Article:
Now that the 5 events have been, I believe, justified with business outcomes, I’d like to explore why the 3 outputs of Scrum are worth being rigorously checked in each Scrum team.
The Value of the 3 Outputs
Without a socialized long-range plan, investors cannot interact with the company or teams, the Product Owner cannot brief customers and stakeholders on what is coming soon in order to get them excited, and the teams are not able proactively build competencies or clarify needs in anticipation of upcoming work. The Product Backlog is the simplest form of product roadmap, simply an ordered list of missions and goals, and fundamental for a group to be compatible with investment.
A short-range plan with a clear true north, or compass, aligns the team to avoid building anything unnecessary and enable lean development. The Sprint Backlog with the sprint goal creates a stable mission for the length of the sprint so that team can swarm to deliver something coherent and valuable together.
A potentially shippable product increment allows the team to experiment quickly on a working concept, more clearly receive feedback from real users and stakeholders, solicit investment earlier in the process, and potentially ship early for the advantage of early capital.
I hope this clarifies why a team doing only 2 of the 11 parts of Scrum, commonly a Product Backlog and Daily Scrum, is unlikely to hit the fast delivery multiples for which Scrum infamous. I am not a fan of dogmatic process adherence, and any methods that create the values of the above 11 elements is highly likely to build fast teams and fast product. Even so, the 11 elements of Scrum are written so that they are self-reinforcing, the outputs of each is an input for another, making a robust and even viral system.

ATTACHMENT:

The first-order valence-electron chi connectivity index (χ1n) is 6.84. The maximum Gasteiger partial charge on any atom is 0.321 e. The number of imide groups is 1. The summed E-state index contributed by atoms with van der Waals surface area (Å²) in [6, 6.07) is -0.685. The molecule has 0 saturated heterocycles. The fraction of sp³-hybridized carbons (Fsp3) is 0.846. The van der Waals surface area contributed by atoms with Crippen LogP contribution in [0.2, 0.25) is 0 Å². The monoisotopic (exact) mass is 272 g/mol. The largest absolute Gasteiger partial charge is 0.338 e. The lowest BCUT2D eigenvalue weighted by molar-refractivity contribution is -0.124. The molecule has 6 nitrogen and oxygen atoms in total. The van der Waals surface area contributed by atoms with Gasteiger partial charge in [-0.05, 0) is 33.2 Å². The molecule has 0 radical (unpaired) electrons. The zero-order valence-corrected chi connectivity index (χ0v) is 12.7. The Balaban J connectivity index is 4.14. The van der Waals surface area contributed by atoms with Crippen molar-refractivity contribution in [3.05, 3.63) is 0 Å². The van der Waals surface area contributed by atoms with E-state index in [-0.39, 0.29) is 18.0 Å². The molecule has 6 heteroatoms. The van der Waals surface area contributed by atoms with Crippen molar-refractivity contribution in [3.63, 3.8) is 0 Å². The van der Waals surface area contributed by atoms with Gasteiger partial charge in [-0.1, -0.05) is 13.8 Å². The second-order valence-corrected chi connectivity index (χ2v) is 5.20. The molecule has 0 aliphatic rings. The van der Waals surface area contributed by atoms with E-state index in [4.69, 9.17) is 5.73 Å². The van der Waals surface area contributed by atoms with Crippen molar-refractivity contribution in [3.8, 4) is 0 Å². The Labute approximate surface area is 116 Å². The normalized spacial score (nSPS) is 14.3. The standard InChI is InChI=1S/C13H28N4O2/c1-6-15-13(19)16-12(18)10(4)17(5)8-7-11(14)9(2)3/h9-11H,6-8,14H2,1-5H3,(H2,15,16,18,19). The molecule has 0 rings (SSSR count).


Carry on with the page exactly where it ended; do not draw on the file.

For these reasons, if your Scrum team is not in compliance with Scrum Guide, that is it is not executing 3-5-3 with the inputs and outputs listed above, your fist impediment to knock out in order to build speed is simply getting 3-5-3 working again. Scrum Inc. does firmly endorse transcending the 3-5-3 of Scrum, which we refer to as Ri (mastery) state Scrum, provided the values of the 3-5-3 are still accomplished in another way. Please think of 3-5-3 as the bootstrap, the minimum viable enabler that has a high success rate creating high performing teams if implemented with attention to the inputs and outputs of each element. A caution, it is, of course, possible to have a company full of 3-5-3 teams with no performance if the retrospective results in no kaizen, the sprint planning results in no clear short-range plan, the Scrum Master does not make work visible, etc. These zombie scrum teams can be caught and rescued by checking the input and output of the 3-5-3.
Keep up the awesome,
Note: Scrum was once even simpler, 3-3-3. Those were idyllic times. Esther Derby proposed to splint the Sprint Review in the Review of the Product (Sprint Review) and a separate event for Review of the Process (Sprint Retrospective). While both practices were explicitly listed as outcomes of the original single event, hosting 2 unique events has helped thousands of teams remember to inspect the product and the process. For more information please enjoy reading Agile Retrospectives, Making Good Teams Great, by Diana Larsen and Esther Derby.